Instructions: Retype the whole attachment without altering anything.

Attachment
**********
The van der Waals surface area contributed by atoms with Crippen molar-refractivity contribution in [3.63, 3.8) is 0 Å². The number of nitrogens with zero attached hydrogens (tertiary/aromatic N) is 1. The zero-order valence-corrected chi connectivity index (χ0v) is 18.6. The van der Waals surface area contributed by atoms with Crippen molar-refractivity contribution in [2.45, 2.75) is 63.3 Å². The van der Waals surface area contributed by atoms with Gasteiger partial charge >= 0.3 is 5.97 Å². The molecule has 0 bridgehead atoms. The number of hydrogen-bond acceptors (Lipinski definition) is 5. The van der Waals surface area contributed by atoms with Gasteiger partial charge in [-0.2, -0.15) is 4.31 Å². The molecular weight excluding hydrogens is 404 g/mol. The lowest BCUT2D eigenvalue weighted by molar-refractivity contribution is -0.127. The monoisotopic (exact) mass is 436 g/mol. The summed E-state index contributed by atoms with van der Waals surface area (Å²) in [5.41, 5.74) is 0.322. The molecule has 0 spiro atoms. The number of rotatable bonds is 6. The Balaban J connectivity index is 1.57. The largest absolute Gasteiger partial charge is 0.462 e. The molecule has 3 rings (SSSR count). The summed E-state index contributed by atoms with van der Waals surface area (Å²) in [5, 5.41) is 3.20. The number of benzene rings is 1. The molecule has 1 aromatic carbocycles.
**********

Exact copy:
The van der Waals surface area contributed by atoms with Crippen molar-refractivity contribution in [3.63, 3.8) is 0 Å². The number of nitrogens with zero attached hydrogens (tertiary/aromatic N) is 1. The zero-order valence-corrected chi connectivity index (χ0v) is 18.6. The van der Waals surface area contributed by atoms with Crippen molar-refractivity contribution in [2.45, 2.75) is 63.3 Å². The van der Waals surface area contributed by atoms with Gasteiger partial charge >= 0.3 is 5.97 Å². The molecule has 0 bridgehead atoms. The number of hydrogen-bond acceptors (Lipinski definition) is 5. The van der Waals surface area contributed by atoms with Gasteiger partial charge in [-0.2, -0.15) is 4.31 Å². The molecular weight excluding hydrogens is 404 g/mol. The lowest BCUT2D eigenvalue weighted by molar-refractivity contribution is -0.127. The monoisotopic (exact) mass is 436 g/mol. The summed E-state index contributed by atoms with van der Waals surface area (Å²) in [5.41, 5.74) is 0.322. The molecule has 0 spiro atoms. The number of rotatable bonds is 6. The Balaban J connectivity index is 1.57. The largest absolute Gasteiger partial charge is 0.462 e. The molecule has 3 rings (SSSR count). The summed E-state index contributed by atoms with van der Waals surface area (Å²) in [5, 5.41) is 3.20. The number of benzene rings is 1. The molecule has 1 aromatic carbocycles.